Gun violence in Chicago has been a big topic of discussion, but little is said about the lack of a trauma center or quick access to health care for victims of gun wounds. Some individuals needlessly die not because of being shot but because the time it takes for them to get care. One 16-year-old by the name of Journey Jamison is taking the fight to save lives into her own hands.
16-year-old Journey Jamison from the South Side of Chicago won’t be on stage at #MarchForOurLives on Saturday — but she’s fighting tirelessly to save victims of gun violence in her community.
This is Journey’s incredible story. pic.twitter.com/2fEqCMCSB9
— Mic (@mic) March 23, 2018
Jamison received training in first aid guidance from Ujimaa Medics, a Black health collective based in Chicago. The”street medics”program is teaching people in the community how to respond to public traumatic events. Because of her training, Jamison at the age of 15 was able to save the life of a young man who knocked on her door after being shot in the neck in 2016.
“When you’re from Chicago, you become a little desensitized to a lot of the trauma and violence that surrounds you. So when it was on my front door, when it was in my living room, I could only be grateful that I had the training that I had,” Jamison said in a video for Mic.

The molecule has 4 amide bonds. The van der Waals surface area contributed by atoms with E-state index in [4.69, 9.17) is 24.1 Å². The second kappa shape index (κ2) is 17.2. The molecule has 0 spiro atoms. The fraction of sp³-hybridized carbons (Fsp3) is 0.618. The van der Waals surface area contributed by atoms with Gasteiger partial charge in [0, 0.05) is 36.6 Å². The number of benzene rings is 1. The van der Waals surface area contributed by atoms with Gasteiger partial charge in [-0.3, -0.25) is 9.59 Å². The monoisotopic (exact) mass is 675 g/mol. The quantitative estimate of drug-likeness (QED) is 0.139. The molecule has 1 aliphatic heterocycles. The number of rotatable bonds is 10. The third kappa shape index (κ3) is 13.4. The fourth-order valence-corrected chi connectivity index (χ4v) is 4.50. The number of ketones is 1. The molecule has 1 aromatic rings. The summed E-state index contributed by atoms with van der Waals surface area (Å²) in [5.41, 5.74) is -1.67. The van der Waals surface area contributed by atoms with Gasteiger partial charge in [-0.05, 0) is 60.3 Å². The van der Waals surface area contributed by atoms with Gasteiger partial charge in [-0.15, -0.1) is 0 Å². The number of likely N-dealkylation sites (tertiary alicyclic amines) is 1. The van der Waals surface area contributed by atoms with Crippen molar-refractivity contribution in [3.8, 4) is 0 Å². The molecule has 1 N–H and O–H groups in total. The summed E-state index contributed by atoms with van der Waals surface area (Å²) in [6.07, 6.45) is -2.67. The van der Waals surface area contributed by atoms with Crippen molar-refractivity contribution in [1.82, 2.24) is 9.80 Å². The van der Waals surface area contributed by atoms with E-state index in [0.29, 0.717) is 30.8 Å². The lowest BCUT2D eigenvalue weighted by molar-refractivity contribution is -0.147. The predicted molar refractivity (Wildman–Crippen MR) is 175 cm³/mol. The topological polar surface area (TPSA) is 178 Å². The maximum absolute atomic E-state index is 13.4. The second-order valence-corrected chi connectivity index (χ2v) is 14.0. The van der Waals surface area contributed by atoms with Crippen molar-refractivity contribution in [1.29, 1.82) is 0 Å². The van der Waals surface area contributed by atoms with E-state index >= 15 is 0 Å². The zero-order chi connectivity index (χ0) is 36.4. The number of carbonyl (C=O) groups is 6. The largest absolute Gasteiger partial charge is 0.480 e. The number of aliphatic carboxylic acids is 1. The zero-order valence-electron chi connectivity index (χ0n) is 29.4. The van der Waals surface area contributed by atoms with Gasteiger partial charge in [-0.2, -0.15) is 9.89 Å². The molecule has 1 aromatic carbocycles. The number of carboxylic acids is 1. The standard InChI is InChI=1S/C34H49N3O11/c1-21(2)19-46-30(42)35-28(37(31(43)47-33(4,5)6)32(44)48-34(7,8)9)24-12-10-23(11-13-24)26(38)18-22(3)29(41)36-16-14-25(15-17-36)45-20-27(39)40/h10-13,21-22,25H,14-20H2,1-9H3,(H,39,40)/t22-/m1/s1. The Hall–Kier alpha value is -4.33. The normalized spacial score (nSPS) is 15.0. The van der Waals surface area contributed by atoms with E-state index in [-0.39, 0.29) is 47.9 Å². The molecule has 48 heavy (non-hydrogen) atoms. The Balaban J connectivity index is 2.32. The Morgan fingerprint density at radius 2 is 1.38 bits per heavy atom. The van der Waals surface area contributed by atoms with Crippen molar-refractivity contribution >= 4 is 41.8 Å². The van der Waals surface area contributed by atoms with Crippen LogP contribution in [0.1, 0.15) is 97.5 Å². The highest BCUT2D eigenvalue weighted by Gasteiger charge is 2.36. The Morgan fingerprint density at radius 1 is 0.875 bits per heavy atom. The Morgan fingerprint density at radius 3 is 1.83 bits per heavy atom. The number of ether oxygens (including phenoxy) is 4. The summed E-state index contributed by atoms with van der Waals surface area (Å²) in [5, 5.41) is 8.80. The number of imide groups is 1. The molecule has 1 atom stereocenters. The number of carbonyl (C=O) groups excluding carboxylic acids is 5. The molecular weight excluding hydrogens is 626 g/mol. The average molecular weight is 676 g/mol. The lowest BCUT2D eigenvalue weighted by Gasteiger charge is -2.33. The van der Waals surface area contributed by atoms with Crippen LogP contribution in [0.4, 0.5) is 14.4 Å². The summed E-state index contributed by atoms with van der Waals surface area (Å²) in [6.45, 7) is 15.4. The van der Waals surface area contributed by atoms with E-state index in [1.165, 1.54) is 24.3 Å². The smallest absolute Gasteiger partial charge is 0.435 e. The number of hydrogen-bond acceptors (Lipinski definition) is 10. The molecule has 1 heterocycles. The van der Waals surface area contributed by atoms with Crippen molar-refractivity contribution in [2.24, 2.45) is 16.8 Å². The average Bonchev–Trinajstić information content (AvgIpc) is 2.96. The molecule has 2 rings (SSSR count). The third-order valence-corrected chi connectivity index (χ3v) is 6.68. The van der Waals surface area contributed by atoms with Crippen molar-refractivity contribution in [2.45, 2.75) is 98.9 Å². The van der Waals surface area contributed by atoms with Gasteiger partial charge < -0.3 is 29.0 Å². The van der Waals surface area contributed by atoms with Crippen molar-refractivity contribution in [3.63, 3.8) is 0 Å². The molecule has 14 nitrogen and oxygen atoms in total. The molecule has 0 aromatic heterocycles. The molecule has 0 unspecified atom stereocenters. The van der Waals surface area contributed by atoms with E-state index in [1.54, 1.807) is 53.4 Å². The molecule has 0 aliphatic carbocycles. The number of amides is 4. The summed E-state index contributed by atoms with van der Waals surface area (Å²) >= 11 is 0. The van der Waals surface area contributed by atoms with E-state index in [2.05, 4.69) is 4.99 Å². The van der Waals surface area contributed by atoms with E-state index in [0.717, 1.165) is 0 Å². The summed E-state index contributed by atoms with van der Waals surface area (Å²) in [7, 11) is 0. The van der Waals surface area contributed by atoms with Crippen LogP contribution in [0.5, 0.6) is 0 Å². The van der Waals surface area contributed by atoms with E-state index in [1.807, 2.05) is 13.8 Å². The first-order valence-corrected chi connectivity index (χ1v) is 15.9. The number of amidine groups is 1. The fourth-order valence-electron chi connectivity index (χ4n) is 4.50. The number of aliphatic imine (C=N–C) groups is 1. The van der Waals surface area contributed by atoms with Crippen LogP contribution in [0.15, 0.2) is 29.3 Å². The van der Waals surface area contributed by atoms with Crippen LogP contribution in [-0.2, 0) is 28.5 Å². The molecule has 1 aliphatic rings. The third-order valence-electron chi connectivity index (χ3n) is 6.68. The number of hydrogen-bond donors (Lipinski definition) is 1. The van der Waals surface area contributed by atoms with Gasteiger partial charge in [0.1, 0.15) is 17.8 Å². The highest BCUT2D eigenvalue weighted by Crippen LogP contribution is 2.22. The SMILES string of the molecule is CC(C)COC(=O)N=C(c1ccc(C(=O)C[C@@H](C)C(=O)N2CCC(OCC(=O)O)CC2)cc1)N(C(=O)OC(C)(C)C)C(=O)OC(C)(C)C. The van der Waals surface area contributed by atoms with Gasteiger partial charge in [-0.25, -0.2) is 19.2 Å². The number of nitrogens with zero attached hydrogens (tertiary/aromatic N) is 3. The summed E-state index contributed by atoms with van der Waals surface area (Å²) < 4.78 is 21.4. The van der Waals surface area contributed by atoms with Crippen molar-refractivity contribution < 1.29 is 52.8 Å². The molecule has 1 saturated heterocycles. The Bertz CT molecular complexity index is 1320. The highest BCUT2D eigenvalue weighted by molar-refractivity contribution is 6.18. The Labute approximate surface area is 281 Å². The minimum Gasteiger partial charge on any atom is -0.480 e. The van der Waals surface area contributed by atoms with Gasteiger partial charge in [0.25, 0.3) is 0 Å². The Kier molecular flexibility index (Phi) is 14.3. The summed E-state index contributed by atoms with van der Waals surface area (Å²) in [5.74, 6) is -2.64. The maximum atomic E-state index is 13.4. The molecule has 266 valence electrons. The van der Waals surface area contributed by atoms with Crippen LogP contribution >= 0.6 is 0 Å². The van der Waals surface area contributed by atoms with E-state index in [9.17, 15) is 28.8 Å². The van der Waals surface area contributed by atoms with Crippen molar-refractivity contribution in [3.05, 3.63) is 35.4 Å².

Now the teenager trains people in her community on the lessons she has learned. She even taught Peda—the gunshot victim she saved—the techniques to help in an emergency.
“I never thought about it like I saved his life, but I took that opportunity to say, ‘Hey Peda, guess what? I was able to save your life because I had this training,’” said Jamison. “‘How awesome would it be if I could train you and your family or your friends on the same thing?’ Peda’s family and his close loved ones have been no stranger to gun violence, so he was extremely on board with learning.”